Cablegate: Request for Guidance On Goe Economic Assistance


DE RUEHEG #1727/01 2461602
O 031602Z SEP 09

C O N F I D E N T I A L CAIRO 001727



E.O. 12958: DECL: 09/03/2019

REF: CAIRO 1725Classified By: Ambassador Margaret Scobey for reasons 1.4 (b) and (d)
1.(SBU) This is an action message. See para.

2. (C) Reftel describes the most recent GOE proposal for the ESF program, both in terms of levels beyond 2010 and an ambitious endowment mechanism that would essentially replace USAID. While the Egyptians heartily support redirecting ESF toward the areas of cooperation outlined by President Obama in his June 4 speech in Cairo, their proposal goes far beyond the amounts and mechanisms that Mission believes are supportable in Washington. Ambassador and Mission Director will begin efforts to move the Egyptians toward more realistic goals but require formal Department guidance on USG positions.

3. (SBU) Action Requested: Following are those areas that need clear and immediate guidance from the Department. ESF Funding Levels ------------------

4. (SBU) The GOE is proposing $350 million in ESF for FY 2011 and a USG agreement that ESF would decline by $35 million a year until phased out entirely by 2021. Total ESF amount would be about $1.9 billion over 10 years.

5. (C) Mission Recommendation: -- USG should convey its intention to request $250 million for ESF for 2011, with no discussion at this stage for a phase out of the ESF program. The USG should convey its intent (no guarantee) to seek assistance at this level for the next five years, assuming that the U.S. and Egypt can work out a mutually acceptable agreement on how these funds would be spent. The USG view is that the bulk of these funds be focused on the array of educational and other goals outlined by President Obama in his June 4 speech in Cairo.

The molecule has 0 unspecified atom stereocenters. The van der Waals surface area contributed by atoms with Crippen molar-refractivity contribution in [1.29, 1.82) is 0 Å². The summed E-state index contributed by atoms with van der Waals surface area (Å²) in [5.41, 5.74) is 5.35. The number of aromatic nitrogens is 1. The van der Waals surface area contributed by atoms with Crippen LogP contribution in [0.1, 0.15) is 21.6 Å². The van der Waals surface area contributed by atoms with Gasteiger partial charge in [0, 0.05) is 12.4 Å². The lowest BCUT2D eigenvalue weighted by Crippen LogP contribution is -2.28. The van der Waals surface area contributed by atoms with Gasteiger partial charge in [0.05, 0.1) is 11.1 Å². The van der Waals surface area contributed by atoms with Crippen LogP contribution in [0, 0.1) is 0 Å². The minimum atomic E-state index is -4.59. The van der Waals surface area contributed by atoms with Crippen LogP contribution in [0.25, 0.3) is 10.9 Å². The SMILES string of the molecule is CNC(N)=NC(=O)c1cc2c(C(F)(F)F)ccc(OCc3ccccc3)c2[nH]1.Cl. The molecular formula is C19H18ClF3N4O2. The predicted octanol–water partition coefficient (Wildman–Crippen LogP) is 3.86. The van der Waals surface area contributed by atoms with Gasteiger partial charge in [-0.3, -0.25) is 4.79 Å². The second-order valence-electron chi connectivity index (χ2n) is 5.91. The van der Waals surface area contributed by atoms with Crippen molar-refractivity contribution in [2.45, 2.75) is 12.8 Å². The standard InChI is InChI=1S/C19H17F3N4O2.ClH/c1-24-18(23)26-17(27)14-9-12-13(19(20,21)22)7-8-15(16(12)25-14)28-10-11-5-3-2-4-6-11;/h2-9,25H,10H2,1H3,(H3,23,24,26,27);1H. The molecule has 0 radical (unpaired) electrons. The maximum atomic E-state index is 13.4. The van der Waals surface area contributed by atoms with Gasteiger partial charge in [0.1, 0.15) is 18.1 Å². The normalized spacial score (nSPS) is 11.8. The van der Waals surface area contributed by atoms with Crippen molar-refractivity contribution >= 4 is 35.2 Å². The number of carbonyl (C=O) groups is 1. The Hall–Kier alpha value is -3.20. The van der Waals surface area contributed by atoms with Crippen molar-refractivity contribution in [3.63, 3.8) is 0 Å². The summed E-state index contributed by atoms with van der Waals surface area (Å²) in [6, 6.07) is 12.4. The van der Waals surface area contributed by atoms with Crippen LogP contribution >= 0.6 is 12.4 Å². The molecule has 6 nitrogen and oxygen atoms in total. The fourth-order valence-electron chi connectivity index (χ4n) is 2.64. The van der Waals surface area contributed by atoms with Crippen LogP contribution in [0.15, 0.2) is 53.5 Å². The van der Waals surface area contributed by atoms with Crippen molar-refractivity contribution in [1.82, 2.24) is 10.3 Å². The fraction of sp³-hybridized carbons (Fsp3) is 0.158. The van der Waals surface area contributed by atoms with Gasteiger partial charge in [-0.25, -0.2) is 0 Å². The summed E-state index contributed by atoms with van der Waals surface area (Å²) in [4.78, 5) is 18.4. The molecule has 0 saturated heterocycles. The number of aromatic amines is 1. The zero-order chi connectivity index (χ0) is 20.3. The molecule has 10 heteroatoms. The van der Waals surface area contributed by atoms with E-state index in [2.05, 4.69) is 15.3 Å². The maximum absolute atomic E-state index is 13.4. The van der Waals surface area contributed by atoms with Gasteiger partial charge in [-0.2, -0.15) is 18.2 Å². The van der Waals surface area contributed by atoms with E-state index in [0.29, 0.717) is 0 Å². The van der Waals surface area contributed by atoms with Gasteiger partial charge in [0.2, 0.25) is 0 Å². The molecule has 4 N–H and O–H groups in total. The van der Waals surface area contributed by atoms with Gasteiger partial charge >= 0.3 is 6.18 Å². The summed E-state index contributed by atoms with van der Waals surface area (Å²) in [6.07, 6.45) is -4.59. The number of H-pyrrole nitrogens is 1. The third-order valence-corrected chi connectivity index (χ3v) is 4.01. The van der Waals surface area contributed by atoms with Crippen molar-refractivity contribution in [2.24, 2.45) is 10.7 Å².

6. (C) Rationale: -- Egypt continues to face significant social and economic challenges that justify a continuation of economic assistance. "Trade not Aid" remains a key element in a long-term strategy, but short and medium-term conditions argue for continuing an assistance program. -- The bilateral relationship should not be defined solely by military assistance and trade. The USG needs to continue to demonstrate concern for the average Egyptian and assure that significant amounts of ESF benefit Egyptian society in general. -- The Egypt ESF program historically has been characterized by significant backlogs of appropriated funds in "pipelines" that have contained $100s of millions of dollars. $250 million is a more realistic funding level for Egyptian capacity to implement programs. We should argue strongly to the GOE that neither the Administration nor Congress sees any advantage to seeing funds stack up against projects that may not be fully implemented for years. -- The eventual political transition in Egypt poses a number of unknown questions; maintaining a viable ESF program for Egypt provides the greatest flexibility for the future. The "Endowment" ---------------

7. (SBU) The GOE proposes that all future ESF assistance and "redirected" Egyptian ESF debt repayments be placed in a bi-national endowment that at completion would accrue $3.6 billion in U.S. contributions ($1.9 billion in ESF and $1.7 billion in "redirected ESF debt repayments). Egyptian thinking on the uses, control, and drawdown of this endowment go far beyond USG and Mission thinking and USG precedent.